Switching a fraction of fossil fuel subsidies could pay for energy transition
Sept 2019—Perverse subsidies are those that provide incentives to do the wrong thing, and our policies are rife with them. Subsidies are usually a way for the government to help the creation of a critical industry, but once in place, the players (companies, related industry and employees) start to see them as their right. As they continue, these perverse subsidies muddle price signals, making the old technologies seem a better deal than they are. Such is the case with energy.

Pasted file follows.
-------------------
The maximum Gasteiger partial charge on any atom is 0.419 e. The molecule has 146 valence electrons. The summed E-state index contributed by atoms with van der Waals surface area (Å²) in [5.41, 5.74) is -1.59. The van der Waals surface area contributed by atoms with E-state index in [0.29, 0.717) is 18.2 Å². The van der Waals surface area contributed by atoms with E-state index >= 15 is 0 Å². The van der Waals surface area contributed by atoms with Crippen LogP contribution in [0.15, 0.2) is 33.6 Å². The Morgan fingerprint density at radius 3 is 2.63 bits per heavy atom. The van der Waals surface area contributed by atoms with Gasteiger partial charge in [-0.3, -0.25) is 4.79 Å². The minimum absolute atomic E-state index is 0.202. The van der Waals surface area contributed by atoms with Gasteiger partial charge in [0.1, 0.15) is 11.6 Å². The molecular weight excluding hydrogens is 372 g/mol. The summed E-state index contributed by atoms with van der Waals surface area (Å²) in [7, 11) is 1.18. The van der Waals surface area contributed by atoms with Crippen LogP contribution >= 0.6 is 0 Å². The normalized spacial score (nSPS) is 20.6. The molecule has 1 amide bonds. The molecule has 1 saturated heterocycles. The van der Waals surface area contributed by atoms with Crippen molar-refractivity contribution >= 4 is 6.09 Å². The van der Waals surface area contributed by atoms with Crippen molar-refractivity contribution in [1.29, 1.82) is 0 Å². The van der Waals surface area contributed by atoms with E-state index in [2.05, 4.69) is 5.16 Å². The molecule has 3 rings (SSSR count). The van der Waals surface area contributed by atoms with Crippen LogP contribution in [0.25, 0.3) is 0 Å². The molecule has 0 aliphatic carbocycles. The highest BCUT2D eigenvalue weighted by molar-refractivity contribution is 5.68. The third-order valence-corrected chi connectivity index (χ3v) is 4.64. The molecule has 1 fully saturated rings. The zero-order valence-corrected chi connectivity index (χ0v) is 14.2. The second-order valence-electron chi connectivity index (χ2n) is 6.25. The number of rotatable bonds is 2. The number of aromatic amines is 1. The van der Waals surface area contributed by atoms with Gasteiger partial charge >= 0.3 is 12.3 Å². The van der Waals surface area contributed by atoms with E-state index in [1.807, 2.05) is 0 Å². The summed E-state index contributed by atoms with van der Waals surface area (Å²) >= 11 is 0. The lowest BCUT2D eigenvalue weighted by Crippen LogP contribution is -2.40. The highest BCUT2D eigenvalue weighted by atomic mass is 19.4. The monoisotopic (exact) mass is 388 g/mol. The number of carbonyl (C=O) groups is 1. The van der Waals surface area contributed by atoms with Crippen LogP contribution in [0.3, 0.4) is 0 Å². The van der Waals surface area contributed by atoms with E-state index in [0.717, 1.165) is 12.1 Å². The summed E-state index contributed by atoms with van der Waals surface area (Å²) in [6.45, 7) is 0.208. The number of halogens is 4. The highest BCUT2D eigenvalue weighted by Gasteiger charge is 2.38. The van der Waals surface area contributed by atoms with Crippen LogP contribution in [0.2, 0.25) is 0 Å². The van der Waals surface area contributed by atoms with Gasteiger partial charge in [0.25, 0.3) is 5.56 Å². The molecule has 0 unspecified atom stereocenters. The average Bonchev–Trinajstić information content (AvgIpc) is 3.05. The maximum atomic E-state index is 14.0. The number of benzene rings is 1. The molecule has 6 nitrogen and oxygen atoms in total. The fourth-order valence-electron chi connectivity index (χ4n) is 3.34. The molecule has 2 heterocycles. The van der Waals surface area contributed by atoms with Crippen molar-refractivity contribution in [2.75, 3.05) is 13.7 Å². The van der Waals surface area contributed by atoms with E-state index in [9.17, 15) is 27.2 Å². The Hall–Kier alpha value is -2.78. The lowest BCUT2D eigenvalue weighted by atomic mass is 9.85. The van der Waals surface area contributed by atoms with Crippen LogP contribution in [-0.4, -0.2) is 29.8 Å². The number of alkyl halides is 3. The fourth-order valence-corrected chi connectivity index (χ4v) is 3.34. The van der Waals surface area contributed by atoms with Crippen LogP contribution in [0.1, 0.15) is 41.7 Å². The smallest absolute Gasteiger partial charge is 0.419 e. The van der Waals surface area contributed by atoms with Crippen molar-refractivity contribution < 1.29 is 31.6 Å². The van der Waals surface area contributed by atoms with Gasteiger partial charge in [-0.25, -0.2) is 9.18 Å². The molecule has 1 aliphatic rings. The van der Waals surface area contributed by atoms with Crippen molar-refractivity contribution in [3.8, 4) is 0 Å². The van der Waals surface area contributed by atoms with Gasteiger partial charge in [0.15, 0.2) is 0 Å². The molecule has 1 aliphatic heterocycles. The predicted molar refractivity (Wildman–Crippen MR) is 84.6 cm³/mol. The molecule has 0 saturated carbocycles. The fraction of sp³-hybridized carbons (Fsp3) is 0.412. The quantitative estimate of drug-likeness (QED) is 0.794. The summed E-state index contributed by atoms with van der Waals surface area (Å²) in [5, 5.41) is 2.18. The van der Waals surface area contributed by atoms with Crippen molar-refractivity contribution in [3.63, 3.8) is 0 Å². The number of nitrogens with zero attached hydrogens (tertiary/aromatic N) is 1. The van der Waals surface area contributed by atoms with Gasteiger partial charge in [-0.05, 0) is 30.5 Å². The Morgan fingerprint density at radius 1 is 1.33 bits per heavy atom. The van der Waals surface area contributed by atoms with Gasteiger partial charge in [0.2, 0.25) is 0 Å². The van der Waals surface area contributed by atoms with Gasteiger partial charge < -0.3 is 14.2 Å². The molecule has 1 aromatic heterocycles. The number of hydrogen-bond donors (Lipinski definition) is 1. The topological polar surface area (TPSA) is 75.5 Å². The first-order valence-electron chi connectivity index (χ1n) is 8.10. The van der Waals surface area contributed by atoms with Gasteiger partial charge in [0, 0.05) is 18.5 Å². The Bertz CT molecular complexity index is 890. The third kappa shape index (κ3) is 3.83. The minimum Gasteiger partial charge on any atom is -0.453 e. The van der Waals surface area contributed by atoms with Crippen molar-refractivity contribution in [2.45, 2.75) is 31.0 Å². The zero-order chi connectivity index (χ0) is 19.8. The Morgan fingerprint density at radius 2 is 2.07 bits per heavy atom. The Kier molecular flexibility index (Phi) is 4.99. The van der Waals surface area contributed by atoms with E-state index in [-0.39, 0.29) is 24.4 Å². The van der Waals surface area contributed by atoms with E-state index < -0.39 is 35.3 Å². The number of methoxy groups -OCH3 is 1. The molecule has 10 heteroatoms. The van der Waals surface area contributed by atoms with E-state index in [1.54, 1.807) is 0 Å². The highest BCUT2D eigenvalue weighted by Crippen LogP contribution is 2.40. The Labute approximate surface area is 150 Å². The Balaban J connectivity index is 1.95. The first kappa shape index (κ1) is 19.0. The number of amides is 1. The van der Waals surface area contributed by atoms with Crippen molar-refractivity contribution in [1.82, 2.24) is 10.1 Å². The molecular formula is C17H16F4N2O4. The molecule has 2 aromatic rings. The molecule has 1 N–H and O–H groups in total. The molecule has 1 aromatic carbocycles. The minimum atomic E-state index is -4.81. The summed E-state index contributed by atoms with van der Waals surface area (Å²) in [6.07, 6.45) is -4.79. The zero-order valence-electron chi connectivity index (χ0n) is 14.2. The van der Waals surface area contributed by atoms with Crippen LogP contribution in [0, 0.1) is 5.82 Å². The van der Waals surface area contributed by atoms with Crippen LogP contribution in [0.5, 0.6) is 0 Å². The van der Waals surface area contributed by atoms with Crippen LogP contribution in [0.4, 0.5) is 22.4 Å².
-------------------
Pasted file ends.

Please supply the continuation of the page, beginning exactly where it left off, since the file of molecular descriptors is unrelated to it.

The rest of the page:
According to a recent study, redirecting even a fraction of the immense fossil fuel subsidies could set us on a climate friendly path. Renewables are already close to price-competitive. So a little help would spur progress, making renewables significantly cheaper. Then over time, technological improvements should make those subsidies unnecessary.
Coal, oil and gas get more than $370bn (£305bn) a year in support, compared with $100bn for renewables, the International Institute for Sustainable Development (IISD) report found. Just 10-30% of the fossil fuel subsidies would pay for a global transition to clean energy, the IISD said.